Jamieson, Fausset, and Brown
But and if—"But if even." "The promises of this life extend only so far as it is expedient for us that they should be fulfilled" [CALVIN]. So he proceeds to state the exceptions to the promise (I Peter 3:10), and how the truly wise will behave in such exceptional cases. "If ye should suffer"; if it should so happen; "suffer," a milder word than harm.
for righteousness—"not the suffering, but the cause for which one suffers, makes the martyr" [AUGUSTINE].
happy—Not even can suffering take away your blessedness, but rather promotes it.
and—Greek, "but." Do not impair your blessing (I Peter 3:9) by fearing man's terror in your times of adversity. Literally, "Be not terrified with their terror," that is, with that which they try to strike into you, and which strikes themselves when in adversity. This verse and I Peter 3:15 is quoted from Isaiah 8:12-13. God alone is to be feared; he that fears God has none else to fear.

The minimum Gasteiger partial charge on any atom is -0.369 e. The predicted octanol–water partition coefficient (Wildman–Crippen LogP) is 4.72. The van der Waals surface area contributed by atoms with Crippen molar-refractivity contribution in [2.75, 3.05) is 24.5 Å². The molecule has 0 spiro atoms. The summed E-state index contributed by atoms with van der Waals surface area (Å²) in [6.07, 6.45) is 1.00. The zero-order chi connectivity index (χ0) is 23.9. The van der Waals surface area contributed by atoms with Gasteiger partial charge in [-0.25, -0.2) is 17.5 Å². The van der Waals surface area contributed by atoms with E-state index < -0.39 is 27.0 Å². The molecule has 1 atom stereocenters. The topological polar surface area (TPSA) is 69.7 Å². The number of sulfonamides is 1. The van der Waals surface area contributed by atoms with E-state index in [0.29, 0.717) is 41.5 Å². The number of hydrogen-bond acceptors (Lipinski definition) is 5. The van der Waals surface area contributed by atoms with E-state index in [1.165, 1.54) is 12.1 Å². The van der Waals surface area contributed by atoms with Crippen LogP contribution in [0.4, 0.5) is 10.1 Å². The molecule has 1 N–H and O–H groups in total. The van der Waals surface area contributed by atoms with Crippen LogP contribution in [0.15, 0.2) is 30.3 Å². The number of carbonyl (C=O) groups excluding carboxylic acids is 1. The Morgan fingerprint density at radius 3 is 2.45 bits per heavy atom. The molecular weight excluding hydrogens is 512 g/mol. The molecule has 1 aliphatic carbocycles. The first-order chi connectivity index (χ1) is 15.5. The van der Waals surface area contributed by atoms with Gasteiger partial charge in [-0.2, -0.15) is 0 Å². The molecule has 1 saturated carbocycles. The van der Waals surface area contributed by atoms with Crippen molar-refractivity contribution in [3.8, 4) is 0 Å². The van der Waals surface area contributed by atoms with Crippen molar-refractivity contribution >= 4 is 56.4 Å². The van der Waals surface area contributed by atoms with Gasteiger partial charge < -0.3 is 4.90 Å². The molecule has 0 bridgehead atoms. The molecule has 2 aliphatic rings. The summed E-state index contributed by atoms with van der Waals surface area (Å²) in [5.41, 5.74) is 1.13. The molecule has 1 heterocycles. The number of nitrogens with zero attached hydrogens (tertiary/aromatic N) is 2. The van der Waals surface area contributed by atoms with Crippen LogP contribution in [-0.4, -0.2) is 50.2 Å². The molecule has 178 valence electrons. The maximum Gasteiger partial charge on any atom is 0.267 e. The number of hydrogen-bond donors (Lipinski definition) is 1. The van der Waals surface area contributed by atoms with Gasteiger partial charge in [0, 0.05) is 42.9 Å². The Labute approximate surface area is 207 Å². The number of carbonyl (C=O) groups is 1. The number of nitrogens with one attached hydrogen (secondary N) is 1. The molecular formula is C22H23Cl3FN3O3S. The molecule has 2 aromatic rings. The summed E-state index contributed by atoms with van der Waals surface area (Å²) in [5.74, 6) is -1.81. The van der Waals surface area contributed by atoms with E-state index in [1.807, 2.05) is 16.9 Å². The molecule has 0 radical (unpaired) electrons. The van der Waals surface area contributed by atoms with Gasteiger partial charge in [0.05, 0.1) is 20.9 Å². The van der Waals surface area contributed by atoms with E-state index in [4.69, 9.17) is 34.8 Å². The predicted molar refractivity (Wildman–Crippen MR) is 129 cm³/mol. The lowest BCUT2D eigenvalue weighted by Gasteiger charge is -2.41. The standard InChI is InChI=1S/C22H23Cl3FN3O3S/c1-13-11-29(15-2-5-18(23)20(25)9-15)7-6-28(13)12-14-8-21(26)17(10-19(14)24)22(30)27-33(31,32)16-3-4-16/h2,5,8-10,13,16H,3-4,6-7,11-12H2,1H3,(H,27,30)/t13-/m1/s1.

neither be troubled—the threat of the law, Leviticus 26:36; Deuteronomy 28:65-66; in contrast to which the Gospel gives the believer a heart assured of God's favor, and therefore unruffled, amidst all adversities. Not only be not afraid, but be not even agitated.
Other Jamieson, Fausset, and Brown entries containing 1 Peter 3:14:
1 Peter 3:6
1 Peter 3:18
1 Peter 4:14
1 Peter 4:19
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